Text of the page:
One of five people found guilty last month of aiding Bernard Madoff’s $17.5 billion Ponzi scheme asked the judge in the case for an acquittal or a new trial, citing a lack of evidence and flawed jury deliberations.
The jury, which deliberated for a total of about three days after a trial that lasted more than five months, wasn’t thorough or objective, and was swayed by a prosecutor’s “inflammatory and improper remarks” during questioning of witnesses, Jerome O’Hara, 51, a former computer programmer for Madoff’s securities firm, said in a filing today in Manhattan federal court.
“It is difficult to imagine how, in no more than three full days’ time, the jurors could have been able to thoroughly review and carefully consider the specific exhibits and transcripts they requested –- let alone all the evidence in this case presented over five months,” O’Hara’s lawyer, Gordon Mehler, wrote in the filing.
An 11-person jury on March 24 found the five former colleagues guilty on all counts, including claims they conspired to create fake trade confirmations and false customer account statements for thousands of clients of Madoff’s investment advisory unit. No trading took place in the business.
Hatched in the 1970s, Madoff’s fraud targeted thousands of wealthy investors, Jewish charities, celebrities and retirees. It unraveled in 2008 when the economic crisis led to more withdrawals than Madoff could afford to pay. In addition to $17.5 billion in principal, the scheme erased about $47 billion in fake profit that customers thought was being held in their accounts.
O’Hara, hired by Madoff in 1990, was also tainted by the actions of his co-defendants, who worked at the firm for decades longer and had direct contact with customers, according to the filing. Mehler lost a bid to have O’Hara tried separately.
The length of deliberations in the case gave the jury about 20 minutes for each individual decision on each claim for each defendant, Mehler said. Some of the jurors’ comments to the press suggest the process was rushed and improperly influenced by “ethnic or socio-economic status,” he said.
Mehler complained that juror Nancy Goldberg told the New York Post after trial, “I’m Jewish, and I know a lot of the victims were Jewish, so I feel good about [the verdict],” according to the filing. Goldberg also told the Wall Street Journal the five defendants “deserved to be punished,” Mehler said, suggesting she hadn’t taken evidence into account.
The lawyer also complained that juror Craig Parise told Bloomberg News he would “like to get a beer” with the government’s key witness, Frank DiPascali, who was Madoff’s chief financial officer and pleaded guilty in the case. DiPascali was on the witness stand for more than two weeks.
“While it is impossible to know how the jury conducted its review or reached its conclusions, it appears likely that the jury applied a very broad brush in its deliberations, injected preconceived notions into the process, and did not objectively and thoroughly analyze the evidence individually as to each defendant,” Mehler said.
Prosecutors said O’Hara and fellow computer programmer George Perez, 48, who was also found guilty, extorted salary increases and higher bonuses from Madoff after discovering in 2006 that their skills were central to keeping the fraud going, at one point seeking payment in diamonds to keep quiet.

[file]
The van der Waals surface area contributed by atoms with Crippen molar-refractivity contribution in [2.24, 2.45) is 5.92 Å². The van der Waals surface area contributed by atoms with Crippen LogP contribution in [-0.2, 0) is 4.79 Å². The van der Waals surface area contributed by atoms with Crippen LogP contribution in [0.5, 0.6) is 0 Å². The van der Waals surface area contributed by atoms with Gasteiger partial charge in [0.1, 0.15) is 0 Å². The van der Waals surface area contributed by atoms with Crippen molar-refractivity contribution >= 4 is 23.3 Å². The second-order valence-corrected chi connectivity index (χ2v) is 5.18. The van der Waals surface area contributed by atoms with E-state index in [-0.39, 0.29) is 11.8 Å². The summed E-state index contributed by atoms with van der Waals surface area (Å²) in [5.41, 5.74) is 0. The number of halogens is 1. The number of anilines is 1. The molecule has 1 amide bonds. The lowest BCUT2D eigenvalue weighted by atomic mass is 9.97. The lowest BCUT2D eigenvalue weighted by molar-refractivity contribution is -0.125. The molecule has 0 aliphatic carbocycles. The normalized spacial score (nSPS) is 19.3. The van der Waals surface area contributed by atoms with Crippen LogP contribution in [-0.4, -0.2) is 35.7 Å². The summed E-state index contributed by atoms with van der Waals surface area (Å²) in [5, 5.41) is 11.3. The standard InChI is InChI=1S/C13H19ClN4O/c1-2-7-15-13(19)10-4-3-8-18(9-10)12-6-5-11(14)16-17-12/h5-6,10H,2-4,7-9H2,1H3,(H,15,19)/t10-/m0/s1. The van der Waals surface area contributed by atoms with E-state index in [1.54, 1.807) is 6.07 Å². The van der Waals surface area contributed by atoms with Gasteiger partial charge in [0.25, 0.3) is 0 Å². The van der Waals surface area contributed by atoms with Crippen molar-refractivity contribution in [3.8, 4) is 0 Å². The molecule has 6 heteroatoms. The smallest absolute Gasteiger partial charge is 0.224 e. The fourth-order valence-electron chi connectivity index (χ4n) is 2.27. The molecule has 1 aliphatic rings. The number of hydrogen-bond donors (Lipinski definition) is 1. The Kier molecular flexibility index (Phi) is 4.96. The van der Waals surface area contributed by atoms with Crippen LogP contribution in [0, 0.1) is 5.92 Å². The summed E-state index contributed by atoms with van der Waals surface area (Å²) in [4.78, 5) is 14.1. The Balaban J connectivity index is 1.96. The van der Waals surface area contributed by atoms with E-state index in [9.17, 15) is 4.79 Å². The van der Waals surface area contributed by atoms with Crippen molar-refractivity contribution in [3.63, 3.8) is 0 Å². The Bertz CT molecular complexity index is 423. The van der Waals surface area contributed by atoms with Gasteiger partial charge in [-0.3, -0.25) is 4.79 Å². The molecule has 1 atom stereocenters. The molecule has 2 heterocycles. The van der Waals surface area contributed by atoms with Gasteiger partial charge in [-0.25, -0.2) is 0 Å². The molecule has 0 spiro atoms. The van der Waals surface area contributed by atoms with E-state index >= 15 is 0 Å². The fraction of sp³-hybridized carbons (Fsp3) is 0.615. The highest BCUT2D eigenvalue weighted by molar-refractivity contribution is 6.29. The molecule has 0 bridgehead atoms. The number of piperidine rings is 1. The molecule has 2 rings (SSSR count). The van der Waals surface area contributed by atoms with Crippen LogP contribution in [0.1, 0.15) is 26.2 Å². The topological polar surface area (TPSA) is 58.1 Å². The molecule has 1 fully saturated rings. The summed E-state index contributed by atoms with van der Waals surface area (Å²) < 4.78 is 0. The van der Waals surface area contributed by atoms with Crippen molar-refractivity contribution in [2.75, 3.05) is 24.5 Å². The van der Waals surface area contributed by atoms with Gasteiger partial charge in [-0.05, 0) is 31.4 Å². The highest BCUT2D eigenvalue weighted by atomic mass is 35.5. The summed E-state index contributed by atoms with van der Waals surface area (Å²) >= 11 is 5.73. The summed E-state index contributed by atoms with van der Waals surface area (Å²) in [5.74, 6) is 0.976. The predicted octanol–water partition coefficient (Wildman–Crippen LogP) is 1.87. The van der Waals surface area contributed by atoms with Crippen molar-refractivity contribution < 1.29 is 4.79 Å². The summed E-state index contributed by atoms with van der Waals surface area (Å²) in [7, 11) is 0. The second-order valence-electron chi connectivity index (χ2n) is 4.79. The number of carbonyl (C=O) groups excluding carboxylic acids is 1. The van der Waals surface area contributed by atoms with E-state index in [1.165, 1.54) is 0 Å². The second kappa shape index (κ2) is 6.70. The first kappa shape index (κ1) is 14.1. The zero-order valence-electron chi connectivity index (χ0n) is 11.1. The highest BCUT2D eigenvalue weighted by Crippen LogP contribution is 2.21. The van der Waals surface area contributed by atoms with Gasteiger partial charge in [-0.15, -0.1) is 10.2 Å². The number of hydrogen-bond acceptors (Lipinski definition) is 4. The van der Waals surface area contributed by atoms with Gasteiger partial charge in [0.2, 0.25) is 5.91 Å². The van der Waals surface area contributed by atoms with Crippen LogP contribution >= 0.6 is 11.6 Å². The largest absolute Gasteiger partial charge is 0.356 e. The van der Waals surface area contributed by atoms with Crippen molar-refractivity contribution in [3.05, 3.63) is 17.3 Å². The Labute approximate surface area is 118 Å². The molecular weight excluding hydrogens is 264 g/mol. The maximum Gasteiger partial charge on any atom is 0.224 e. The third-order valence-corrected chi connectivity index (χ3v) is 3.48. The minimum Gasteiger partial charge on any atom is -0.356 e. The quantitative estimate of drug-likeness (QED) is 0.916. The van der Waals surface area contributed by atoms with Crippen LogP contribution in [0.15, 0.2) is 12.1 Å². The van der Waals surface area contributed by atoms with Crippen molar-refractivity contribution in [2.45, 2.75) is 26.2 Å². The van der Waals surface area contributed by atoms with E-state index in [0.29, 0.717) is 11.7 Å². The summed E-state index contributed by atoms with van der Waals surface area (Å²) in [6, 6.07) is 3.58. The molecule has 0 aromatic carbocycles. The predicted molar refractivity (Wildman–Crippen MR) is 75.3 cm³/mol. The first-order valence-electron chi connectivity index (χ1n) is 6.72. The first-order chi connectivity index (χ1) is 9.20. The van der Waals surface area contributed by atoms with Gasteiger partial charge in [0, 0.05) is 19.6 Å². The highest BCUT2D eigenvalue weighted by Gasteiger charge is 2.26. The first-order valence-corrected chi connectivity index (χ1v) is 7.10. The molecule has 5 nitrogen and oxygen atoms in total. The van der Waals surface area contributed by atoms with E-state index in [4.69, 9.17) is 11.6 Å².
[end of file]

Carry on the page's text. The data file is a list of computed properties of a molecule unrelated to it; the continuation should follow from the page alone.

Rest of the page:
By contrast, Mehler described O’Hara as a “functionary” who was “expected to do what he was tasked to do; he was not in a position to discover all the relevant facts, much less analyze the details or understand their ramifications,” according to the filing.
“At most, what he was able to understand made him ‘uncomfortable,’” Mehler said of O’Hara.
Jerika Richardson, a spokeswoman for Manhattan U.S. Attorney Preet Bharara, declined to comment on O’Hara’s motion.
The other defendants are Annette Bongiorno, 66, who ran the investment advisory unit at the center of the fraud; Joann Crupi, 53, who managed large accounts; and Daniel Bonventre, 67, the ex-operations chief of Madoff’s broker-dealer.
Madoff’s fraud was already in “full swing” by the time O’Hara joined the firm, and the computer code he worked with to provide documents required for audits was developed in the 1970s and 1980s, before he worked there, according to the filing.
Witness testimony during the trial showed that neither O’Hara nor Perez attended high-level meetings with Madoff regarding how to respond to U.S. Securities and Exchange Commission audits in the 2000s that were focal points of the trial, according to the filing.
DiPascali and Madoff’s former controller, Enrica Cotellessa-Pitz, who also pleaded guilty in the case and agreed to cooperate, testified they kept the programmers in the dark about meetings where the fraud was discussed and didn’t share the details with the men, Mehler said in the filing.
“Mr. DiPascali testified on direct that he did not tell the truth to Mr. O’Hara and Mr. Perez when he enlisted their help in creating the computer programs needed to produce the records that were sent to the SEC,” Mehler said.
The prosecutors also gave jurors a “warped and misleading” perspective on how the fraud could have lasted so long, improperly suggesting O’Hara’s salary and bonus were somehow proof that he was in on the scheme, according to the filing.
“If anyone got rich from the Madoff fraud, it was the Madoff family and Madoff’s inner circle of extremely wealthy investors, not Mr. O’Hara,” Mehler said.
The case is U.S. v. O’Hara, 10-cr-00228, U.S. District Court, Southern District of New York (Manhattan).
To contact the reporter on this story: Erik Larson in New York at email@example.com